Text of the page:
My friend Lori Roeleveld wrote an excellent blog (http://networkedblogs.com/uyzew)
about how there are certain verses we, devout Christians, don't really believe. Or at least we don't live as if we believe them. And after all, the way we live reveals what we really believe. She concluded by asking, "What passage do you NOT believe?"
Since I've never been accused of being succinct, my response would clearly not fit within the parameters of a comment.
We'll start with the verse that I cling to, memorized long ago, and quote often if for no other reason than to remind myself that I SHOULD believe it.
"And we know that God causes all things to work together for good for those who love God, to those who are called according to His purpose." Romans 8:28.
It gives you a warm, fuzzy feeling just saying it doesn't it? I mean, it's basically saying, "it's all good." What's hard to believe about that, right?
What about when it doesn't seem good? Is cancer good? Is the death of someone you love good? Is abuse good?
Of course not. None of these things are good and God's Word isn't calling them good. However, it is telling us that God can work through even these things, and worse, to bring about good. I've even seen Him do it.
So why is it that when someone treats me badly, falsely accuses me, or hurts someone I love, I have such a hard time? I'm not even talking about forgiving them - that is sometimes the easy part. I'm talking about seeing that hurt and recognizing God's hand in using it for my good. Doesn't Romans 8:28 promise that God is going to work that for my good? Of course He is! In that case, shouldn't I be giving thanks and praising Him for the situation and how, in His wisdom and power, He is going to turn something that seems so bad into something good?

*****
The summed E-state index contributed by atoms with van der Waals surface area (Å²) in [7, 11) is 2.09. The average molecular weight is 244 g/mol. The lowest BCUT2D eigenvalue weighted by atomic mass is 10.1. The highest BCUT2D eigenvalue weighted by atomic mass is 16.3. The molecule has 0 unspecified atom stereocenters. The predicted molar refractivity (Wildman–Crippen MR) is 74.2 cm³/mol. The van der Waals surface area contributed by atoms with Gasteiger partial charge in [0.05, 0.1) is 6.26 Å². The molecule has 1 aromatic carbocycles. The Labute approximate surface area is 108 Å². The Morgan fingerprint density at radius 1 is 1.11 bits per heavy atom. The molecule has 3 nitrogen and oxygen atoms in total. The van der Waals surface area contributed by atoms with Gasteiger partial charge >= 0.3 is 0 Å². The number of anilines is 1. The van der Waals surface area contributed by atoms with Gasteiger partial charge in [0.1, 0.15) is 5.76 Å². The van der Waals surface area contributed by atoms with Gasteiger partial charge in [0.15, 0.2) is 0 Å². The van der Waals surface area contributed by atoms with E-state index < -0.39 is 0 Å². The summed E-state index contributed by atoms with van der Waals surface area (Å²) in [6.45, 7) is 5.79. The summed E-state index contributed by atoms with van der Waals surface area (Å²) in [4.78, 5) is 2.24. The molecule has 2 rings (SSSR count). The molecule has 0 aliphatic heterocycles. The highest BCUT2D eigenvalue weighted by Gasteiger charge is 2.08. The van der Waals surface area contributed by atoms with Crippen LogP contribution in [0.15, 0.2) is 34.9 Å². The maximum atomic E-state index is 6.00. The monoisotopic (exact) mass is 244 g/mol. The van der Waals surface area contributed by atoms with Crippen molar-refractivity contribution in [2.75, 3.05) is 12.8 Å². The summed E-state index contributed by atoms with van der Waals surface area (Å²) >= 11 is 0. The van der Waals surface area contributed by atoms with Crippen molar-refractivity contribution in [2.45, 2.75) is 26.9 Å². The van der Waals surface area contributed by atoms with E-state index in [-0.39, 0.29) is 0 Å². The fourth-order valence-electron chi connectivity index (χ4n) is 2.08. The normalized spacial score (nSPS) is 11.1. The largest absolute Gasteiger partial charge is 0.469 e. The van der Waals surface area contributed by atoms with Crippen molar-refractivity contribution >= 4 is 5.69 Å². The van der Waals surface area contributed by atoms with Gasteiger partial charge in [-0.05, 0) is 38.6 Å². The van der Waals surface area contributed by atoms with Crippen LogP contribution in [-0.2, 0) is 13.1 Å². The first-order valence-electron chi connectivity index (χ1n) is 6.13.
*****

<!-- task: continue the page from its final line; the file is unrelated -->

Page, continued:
That leads to the second passage I struggle with...1 Thessalonians 5:16-18, "Rejoice always, pray continually, give thanks in all circumstances; for this is God’s will for you in Christ Jesus."
It doesn't say, "Rejoice when the sun shines, pray when you have a spare moment, and give thanks when you get that big promotion." THAT I could live with. THAT I could follow. But God wants us to see life from a different perspective - a heavenly and heaven-centered perspective. An eternal perspective. A view that says, "I consider that our present sufferings are not worth comparing with the glory that will be revealed in us." Romans 8:18
Keep in mind, Paul was speaking of torture, shipwreck, rejection from his own people, and being beaten almost to death...and finally, eventually killed for the sake of the gospel - those are the light and momentary troubles he referred to later in the letter to the Corinthians. (2 Cor. 4:17 "For our light and momentary troubles are achieving for us an eternal glory that far outweighs them all.)
Lori, thanks so much for your challenge - you always inspire me to dig deeper and take a second look in the mirror of God's Word, to never be satisfied with what I see, but to strive always to draw nearer, live truer, and grow stronger by recognizing my weakness and the only source of my strength.